Dan: Well, you also describe it as a ritual journey so that it’s not just a trip. It has a very intentional beginning and movement, middle to end, and then a not mere remembrance by looking at photos, but a recollection, a recollecting of the work. And I love that phrase, a ritual journey with a hallowed purpose. Because I think many of us go on a trip or a vacation for rest or to see something that we’ve not seen before. And for lack of better word, it is tourism. It is a way of seeing a world that you’ve not seen. But there is something about pilgrimage that feels far more connected to the category of the interior. And I wonder if that’s one of the reasons Protestants have generally speaking, not been terribly interested in the concept of pilgrimage.

Rita: So one of the big shifts that happened for me in terms of how this is different than tourism, cause Americans in general, we’re taught to go and be good consumers, to take the photos, to collect, to spend, to bring back the trophies of the travel. Pilgrimage is radically different in that we’re actually going to be in relationship. We’re not going to be consumers. We’re going to enter into a relationship with people and with places where they’re also going to enter into relationship with us. I’m going to go not just to observe something as an object, take a photo of it to take home, but I’m going to go and spend enough time that I’m actually going to enter into a relationship with the tree, with the landscape, with the historic structure. And I’m going to let that also enter into relationship with me. It’s a two-way relational experience. And in doing so, I’m saying that I’m here to be changed in this relationship. I’m here to be impacted and influenced in this relationship. And because we are on the landscape and we see landscape, and not just natural landscape, but also manmade landscapes, these are part of sacred text. God created the planet as sacred text. God created people as sacred texts. So how do we enter into both outer sacred texts and our inner sacred text as a divine creation? And then what? What’s going to emerge then when we come into new relationships?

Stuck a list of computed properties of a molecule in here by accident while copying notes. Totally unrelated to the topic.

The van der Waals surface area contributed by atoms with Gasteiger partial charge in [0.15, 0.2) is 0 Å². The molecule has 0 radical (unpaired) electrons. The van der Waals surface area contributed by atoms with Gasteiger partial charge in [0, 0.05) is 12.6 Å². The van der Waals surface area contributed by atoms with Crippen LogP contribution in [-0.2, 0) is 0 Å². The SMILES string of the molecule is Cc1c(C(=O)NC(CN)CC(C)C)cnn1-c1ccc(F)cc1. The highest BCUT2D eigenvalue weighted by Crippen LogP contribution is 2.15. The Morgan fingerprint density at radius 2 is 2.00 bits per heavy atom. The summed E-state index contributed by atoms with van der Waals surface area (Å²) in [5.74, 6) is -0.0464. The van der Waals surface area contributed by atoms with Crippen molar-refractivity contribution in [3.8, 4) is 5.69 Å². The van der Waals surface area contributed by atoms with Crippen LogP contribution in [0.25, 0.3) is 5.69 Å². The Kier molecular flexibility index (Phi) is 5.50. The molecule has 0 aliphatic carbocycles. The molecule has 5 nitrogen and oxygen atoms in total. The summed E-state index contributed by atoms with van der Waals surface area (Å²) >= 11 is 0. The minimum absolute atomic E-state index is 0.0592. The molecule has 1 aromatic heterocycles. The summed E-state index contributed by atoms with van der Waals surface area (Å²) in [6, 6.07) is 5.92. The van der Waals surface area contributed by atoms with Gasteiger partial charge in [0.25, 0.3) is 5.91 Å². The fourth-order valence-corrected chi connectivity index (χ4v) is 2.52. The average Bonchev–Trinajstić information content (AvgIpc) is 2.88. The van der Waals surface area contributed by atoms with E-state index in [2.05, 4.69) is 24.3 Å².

Dan: Yeah, it’s a reading of reality, the reality of against scripture, the reality of general revelation, but it’s reading reality in order to be read. So there is this, again, mutuality, that the book is not just an object that you hold and consume, but actually there’s this almost apocalyptic, revelatory exposure in the purpose that if you’re going on a pilgrimage, you’re, you’re actually longing to be changed and somehow allowing space time, and people to play a role, some planned and some, as you just put it with regard to friends that you didn’t expect to run into, that you actually have an encounter with the people who are very central, apparently to your beginnings of this labor. So I’m just curious, when you go, you’re inviting people to change. How does that play with people who have been changed and changed and changed and who it would be easy to presume are old hats at this, but you’re not, you are people willing to be changed as much as those, so I’m just curious how that plays out for you both.